Audio-visual affect recognition

Zhihong Zeng, Jilin Tu, Ming Liu, Thomas S. Huang, Brian Pianfetti, Dan Roth, Stephen Levinson

Research output: Contribution to journalArticle

Abstract

The ability of a computer to detect and appropriately respond to changes in a user's affective state has significant implications to Human-Computer Interaction (HCI). In this paper, we present our efforts toward audio-visual affect recognition on 11 affective states customized for HCI application (four cognitive/motivational and seven basic affective states) of 20 nonactor subjects. A smoothing method is proposed to reduce the detrimental influence of speech on facial expression recognition. The feature selection analysis shows that subjects are prone to use brow movement in face, pitch and energy in prosody to express their affects while speaking. For person-dependent recognition, we apply the voting method to combine the frame-based classification results from both audio and visual channels. The result shows 7.5% improvement over the best unimodal performance. For person-independent test, we apply multistream HMM to combine the information from multiple component streams. This test shows 6.1% improvement over the best component performance.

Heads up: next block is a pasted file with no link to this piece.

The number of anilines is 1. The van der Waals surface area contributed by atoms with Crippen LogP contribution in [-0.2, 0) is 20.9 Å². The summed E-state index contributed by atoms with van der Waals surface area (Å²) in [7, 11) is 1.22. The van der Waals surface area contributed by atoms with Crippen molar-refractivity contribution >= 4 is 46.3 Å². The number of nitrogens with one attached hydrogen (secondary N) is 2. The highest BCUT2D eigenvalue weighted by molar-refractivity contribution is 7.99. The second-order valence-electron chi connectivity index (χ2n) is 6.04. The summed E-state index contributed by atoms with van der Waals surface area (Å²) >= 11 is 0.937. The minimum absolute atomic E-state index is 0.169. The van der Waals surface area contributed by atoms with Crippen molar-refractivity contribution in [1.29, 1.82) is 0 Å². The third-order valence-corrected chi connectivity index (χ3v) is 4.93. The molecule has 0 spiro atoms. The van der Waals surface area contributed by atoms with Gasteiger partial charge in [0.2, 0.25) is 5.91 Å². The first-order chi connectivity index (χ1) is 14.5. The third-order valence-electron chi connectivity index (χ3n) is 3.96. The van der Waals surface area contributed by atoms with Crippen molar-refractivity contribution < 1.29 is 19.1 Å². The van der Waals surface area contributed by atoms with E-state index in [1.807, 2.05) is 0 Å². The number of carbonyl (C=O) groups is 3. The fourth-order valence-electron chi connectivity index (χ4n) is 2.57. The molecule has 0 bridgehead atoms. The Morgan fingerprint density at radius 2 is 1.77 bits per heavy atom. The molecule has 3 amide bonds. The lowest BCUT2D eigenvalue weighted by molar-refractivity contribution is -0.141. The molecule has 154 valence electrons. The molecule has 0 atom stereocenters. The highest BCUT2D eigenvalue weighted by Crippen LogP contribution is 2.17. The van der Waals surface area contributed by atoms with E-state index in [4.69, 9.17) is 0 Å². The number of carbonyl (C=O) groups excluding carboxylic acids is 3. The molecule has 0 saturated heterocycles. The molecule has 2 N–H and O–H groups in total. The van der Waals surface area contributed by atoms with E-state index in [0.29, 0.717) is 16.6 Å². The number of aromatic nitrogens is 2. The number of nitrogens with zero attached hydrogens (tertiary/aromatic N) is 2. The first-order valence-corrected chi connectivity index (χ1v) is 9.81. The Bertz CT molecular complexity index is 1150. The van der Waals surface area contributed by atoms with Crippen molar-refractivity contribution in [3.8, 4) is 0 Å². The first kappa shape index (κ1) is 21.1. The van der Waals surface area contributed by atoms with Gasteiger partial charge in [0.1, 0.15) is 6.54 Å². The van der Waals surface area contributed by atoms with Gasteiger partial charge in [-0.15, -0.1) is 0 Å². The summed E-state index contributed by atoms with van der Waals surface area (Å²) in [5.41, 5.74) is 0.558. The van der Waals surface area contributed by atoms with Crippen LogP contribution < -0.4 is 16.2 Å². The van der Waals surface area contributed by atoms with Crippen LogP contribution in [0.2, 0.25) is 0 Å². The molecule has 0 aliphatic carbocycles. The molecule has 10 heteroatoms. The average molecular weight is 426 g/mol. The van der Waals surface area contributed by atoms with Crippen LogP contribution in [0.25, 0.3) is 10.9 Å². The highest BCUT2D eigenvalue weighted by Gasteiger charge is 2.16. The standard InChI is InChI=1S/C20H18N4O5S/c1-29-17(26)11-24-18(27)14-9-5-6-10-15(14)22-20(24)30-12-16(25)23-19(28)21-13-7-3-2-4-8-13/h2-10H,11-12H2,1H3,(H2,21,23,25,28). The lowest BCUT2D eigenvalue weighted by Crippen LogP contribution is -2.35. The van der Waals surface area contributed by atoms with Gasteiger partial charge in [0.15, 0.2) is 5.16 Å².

Original languageEnglish (US)
Pages (from-to)424-428
Number of pages5
JournalIEEE Transactions on Multimedia
Volume9
Issue number2
DOIs
StatePublished - Feb 1 2007

Keywords

  • Affect recognition
  • Affective computing
  • Emotion recognition
  • Multimodal human-computer interaction

ASJC Scopus subject areas

  • Signal Processing
  • Media Technology
  • Computer Science Applications
  • Electrical and Electronic Engineering

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  • Cite this

    Zeng, Z., Tu, J., Liu, M., Huang, T. S., Pianfetti, B., Roth, D., & Levinson, S. (2007). Audio-visual affect recognition. IEEE Transactions on Multimedia, 9(2), 424-428. https://doi.org/10.1109/TMM.2006.886310